Baseball may be America’s pastime, but it’s also America’s home for some of the dumbest excuses in sports of all time.
It makes you wonder if these players have any common sense. Do they really think that they can get away with some of this stuff? Most of the time, they’re serious allegations that have extreme consequences.
It makes sense to try and save yourself and rid of the potential fine or suspension, but some excuses are so ridiculous that the player almost deserves a steeper penalty.
Here are some of the stupidest excuses in baseball history.
Know of any more dumb excuses? Leave them in the comments section!
Joe Niekro is most known for his success throwing the knuckleball over a 22-year career, but he’s also know for getting caught with one of the most obscure of objects on the mound.
Niekro was suspended for 10 games during the 1985 season for getting caught with a nail file in his pocket, as seen in the video to the left. Niekro apparently said that he was filing his nails in the dugout.
If you think about it, it almost makes sense. Knuckleball pitchers are known for being very specific about the length of their nails. Niekro couldn’t have thought that it was realistic to have a nail file in the dugout or especially out on the mound, though.
Sometimes the stupidest excuse is no excuse at all, just blatantly telling the truth like Cole Hamels did. Everyone now knows who Bryce Harper is, but before he had incredible numbers in the majors, Hamels welcomed him to the big leagues in relatively normal fashion, plunking him.
According to NBC Sports, Hamels purposely hit Harper in the first inning of a matchup between the Washington Nationals and Philadelphia Phillies in early May.
I was trying to hit him. I’m not going to deny it. It’s something I grew up watching. That’s what happened. I’m just trying to continue the old baseball. Some people get away from it. I remember when I was a rookie, the strike zone was really, really small and you didn’t say anything. That’s the way baseball is. Sometimes the league is protecting certain players. It’s that old-school prestigious way of baseball.
Uh, ok Cole, whatever you say. That plunking did get Hamels suspended. How about you just throw strikes next time you face a big-name rookie, okay Cole?
Remember that time when you were trying to show off to all of the kids that came to watch batting practice, so you took a corked bat and slugged some really deep flies? Sammy Sosa certainly does.
Back in 2003, Sosa “mistakenly” took a corked bat to the plate, thinking that it was just a normal bat. The bat would shatter and everyone was able to see that the bat didn’t have maple, ash or any type of wood in the center. Instead, everyone saw that it was indeed corked. Sosa was ejected and later suspended.
After Sosa was caught, Sports Illustrated brought up the biggest question of them all: How many home runs did Sosa hit with a corked bat and no one ever realized? Maybe he never hit a home run with one and that was the only time he ever used that kind of bat, but maybe he hit a ton of them with it.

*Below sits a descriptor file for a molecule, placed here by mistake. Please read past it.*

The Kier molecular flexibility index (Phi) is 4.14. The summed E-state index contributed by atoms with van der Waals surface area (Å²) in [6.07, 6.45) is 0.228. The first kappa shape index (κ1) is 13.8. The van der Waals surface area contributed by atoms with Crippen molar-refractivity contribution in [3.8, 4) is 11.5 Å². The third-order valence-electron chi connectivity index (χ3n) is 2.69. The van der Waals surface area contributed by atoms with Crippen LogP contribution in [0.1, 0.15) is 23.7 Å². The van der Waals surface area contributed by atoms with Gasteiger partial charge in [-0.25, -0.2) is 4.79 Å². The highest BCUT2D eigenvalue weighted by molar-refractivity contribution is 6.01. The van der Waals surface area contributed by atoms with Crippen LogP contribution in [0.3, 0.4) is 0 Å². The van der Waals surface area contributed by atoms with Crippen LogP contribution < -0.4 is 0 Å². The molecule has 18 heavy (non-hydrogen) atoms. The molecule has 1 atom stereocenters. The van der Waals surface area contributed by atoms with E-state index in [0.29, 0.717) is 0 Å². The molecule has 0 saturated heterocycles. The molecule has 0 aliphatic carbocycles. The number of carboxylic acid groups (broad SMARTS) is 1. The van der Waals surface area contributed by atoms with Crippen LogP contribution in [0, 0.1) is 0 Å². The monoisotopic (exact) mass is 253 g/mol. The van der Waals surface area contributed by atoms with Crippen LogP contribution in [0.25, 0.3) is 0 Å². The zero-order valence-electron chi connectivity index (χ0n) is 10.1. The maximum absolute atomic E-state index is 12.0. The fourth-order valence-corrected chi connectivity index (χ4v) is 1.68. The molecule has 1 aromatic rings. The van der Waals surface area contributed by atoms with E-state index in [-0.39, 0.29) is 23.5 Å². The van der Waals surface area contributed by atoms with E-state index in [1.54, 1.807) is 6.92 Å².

We’ll never know, but we’ll always remember how dumb Sosa looked that day his bat broke into a ton of pieces.
Since when did Manny being Manny include taking women’s fertility drugs? Who would have thought that Manny was even smart enough to know that they would help his game?
Manny Ramirez was suspended 50 games back in 2009, for having non-natural testosterone in his body and for testing positive for human chorionic gonadotropin.
“Recently, I saw a physician for a personal health issue,” said Manny via ESPN. “He gave me a medication, not a steroid, which he thought was OK to give me.”
One, why didn’t he see a team doctor about the personal health issue? Two, clearly this was a steroid. Three, why didn’t this physician make sure that it wasn’t a banned substance?
Manny didn’t seem to learn from this initial suspension as he was later banned 100 games for testing positive again, further tarnishing his storied career.
There’s an old saying that says, “If you can’t do the time, don’t do the crime.” In Alex Rodriguez’s case, the saying should go as follows, “If you can’t handle the pressure, don’t sign the contract.”
A-Rod signed an enormous deal to play for the Texas Rangers back in 2001, but didn’t think that he could handle the pressure of living up to it.
“When I arrived in Texas in 2001, I felt an enormous amount of pressure,” said A-Rod via ESPN. “I felt like I had all the weight of the world on top of me and I need to perform, and perform at a high level every day. I did take a banned substance. And for that, I am very sorry and deeply regretful.”
Well, guess what Alex? You probably cost yourself a chance at ever making the Hall of Fame after admitting that you knowingly took steroids. But if you couldn’t handle the pressure of signing a blockbuster contract, you never should have.